Elysian Space Dust IPA: What We’re All Really Made Of

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Wed, Nov 16 - 11:22 pm EST | 1 year ago by
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    Elysian Space Dust IPA

    I have noticed an interesting trend which I partly saw coming and am partly, pleasantly surprised by. As it stands the reach and scope of craft beer enthusiasm seems to be growing almost daily. Beyond columns such as my own (which may I remind you ought to be the only beer reviews you take seriously) and the proliferation of craft shops and tap houses, certain evolutions in beer drinkers habits that are common to the old guard craft enthusiasts are now themselves becoming industrial standards as more fledgling drinkers enter the market.

    Specifically in this case, the nature, appeal and sometimes aversion to hoppy ales and IPAs seems to be taking on a slightly different tone than it had in the past, leading in directions that are rather familiar to those of us already inundated with such. Speaking in this respect to the steps it seems some take from bubbly lagers to hoppy ales, it often seems as though by way of an innocent ignorance by way of limited exposure that many drinkers typically write off hop flavors entirely just before discovering their preferred strain in the course of such. This to my mind is a perfect manner in which to introduce the Elysian Space Dust IPA.

    Brewed using three primary hops, it is a beer which is first intentionally bittered with the use of Chinook hops, followed then by a flavoring by way of dry hopping using Citra and Amarillo. What this creates in the sip is a remarkably balanced and definitively American hoppiness that serves both the beer and drinker quite well. Also, possibly to my mind, it also serves as an interesting introduction to the multi-faceted varieties of hops that one may and should indulge in.

    The brewing process itself is one which seeks to layer the bitterness of the beer into it early on, then allowing the more citrusy and zesty hop flavors to be piled on top. Pouring golden and hazy and smelling of a piney, resinous nature, it is the sort of beer which I imagine experienced hop-heads would get excited about upon simple sight, yet newbies to the IPA and Pale Ale worlds might find intriguing enough to follow through with.

    Within the sip itself, these very same elements of balance and layered flavors come through beautifully, with opening notes of a somewhat grassy bitterness coming through at the beginning, followed then by an almost wheaty taste and texture, all of which seem to almost be swallowed up by the iconic west coast resin and hits of grapefruit citrus. Contained in a medium body and going down smoothly with only the slightest hints of lingering bitterness, this beer is one which many of my customers were almost overly excited to see arrive and now, I see why.

    However in respect to how a beer like this plays into the dynamic and evolving tastes of a growing market, I will attempt to keep it now short. Not long ago, IPAs were themselves outlier oddball beers meant only for pretentious beer snobs who were more interested in being observed drinking something odd than actually drinking something odd. Not a universality, of course, but a truth nevertheless.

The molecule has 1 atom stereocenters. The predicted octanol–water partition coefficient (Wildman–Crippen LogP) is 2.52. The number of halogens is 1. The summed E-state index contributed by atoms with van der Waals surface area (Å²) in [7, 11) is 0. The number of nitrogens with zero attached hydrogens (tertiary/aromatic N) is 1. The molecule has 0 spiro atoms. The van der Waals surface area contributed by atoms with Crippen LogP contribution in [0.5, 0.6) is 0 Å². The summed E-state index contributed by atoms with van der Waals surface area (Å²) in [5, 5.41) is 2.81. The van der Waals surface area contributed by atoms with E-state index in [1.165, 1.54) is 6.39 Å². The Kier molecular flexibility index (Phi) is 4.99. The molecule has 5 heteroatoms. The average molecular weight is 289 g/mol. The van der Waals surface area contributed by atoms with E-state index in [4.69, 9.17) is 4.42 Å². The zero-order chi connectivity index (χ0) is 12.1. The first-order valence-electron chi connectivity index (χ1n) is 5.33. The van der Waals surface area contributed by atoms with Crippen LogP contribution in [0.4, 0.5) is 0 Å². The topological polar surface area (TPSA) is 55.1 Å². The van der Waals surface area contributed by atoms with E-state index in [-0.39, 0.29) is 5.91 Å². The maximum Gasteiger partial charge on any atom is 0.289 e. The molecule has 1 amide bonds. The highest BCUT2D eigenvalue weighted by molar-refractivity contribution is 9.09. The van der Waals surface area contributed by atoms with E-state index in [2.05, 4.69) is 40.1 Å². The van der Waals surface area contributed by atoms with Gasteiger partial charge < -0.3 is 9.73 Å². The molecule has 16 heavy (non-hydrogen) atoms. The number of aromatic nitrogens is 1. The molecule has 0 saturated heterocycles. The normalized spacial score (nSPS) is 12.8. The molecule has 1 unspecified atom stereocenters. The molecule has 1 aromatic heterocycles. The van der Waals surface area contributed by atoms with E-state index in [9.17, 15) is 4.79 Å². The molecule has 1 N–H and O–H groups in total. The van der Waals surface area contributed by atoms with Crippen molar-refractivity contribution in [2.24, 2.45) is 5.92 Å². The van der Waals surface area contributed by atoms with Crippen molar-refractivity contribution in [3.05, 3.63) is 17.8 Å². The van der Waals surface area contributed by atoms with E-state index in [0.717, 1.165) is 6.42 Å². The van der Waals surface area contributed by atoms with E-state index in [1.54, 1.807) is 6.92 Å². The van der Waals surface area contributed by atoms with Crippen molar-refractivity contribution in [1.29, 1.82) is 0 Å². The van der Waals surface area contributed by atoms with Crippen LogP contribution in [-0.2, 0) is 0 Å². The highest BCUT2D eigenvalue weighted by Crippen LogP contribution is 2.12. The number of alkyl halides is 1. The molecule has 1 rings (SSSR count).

As such have now become mainstream staples of the beer world in general, many seem to have missed the style’s evolution as newer strains of hop are continually being discovered and bred, all with their own dynamic flavor offerings. Within this brew specifically, we’re offered a chance to explore how combinations of classic bittering and more modernly popular zesty elements are able to play together. Likewise in many a single hop variety wherein strains such as Cascade or Citra are allowed to hog the spotlight themselves, cleaner and more direct flavor profiles are available for observation.

    In any event, the long and short of this is that if you are yourself the type who has sworn off IPAs forever due to an aversion to a grassy, lawn clipping or pine needle flavor, consider sampling some newer wares to see what’s newly available. You may very well not care for the styles altogether, however on the off chance you’re missing something, these sorts of brews might just open up entirely new worlds of beer appreciation, which is really what this is all about.

    So to Elysian, to these lovely strains of hops and of course to you, I say as always…

    Cheers!

    While the brewery may have provided the product mentioned above for free, I was not required to write a positive review, I did not receive any monetary compensation, and the honest opinions I have expressed are my own.

    Nicholas Goroff is an actor, writer and craft beer reviewer at EveryJoe.com. Certified as a Cicerone beer server, he is working towards obtaining certification as a beer judge while employed at Bert’s Better Beers in Hooksett, NH. When not reviewing beer, wine and spirits, he is typically writing political essays, screenplays and short fiction. Follow him on Twitter @wizardofcause.

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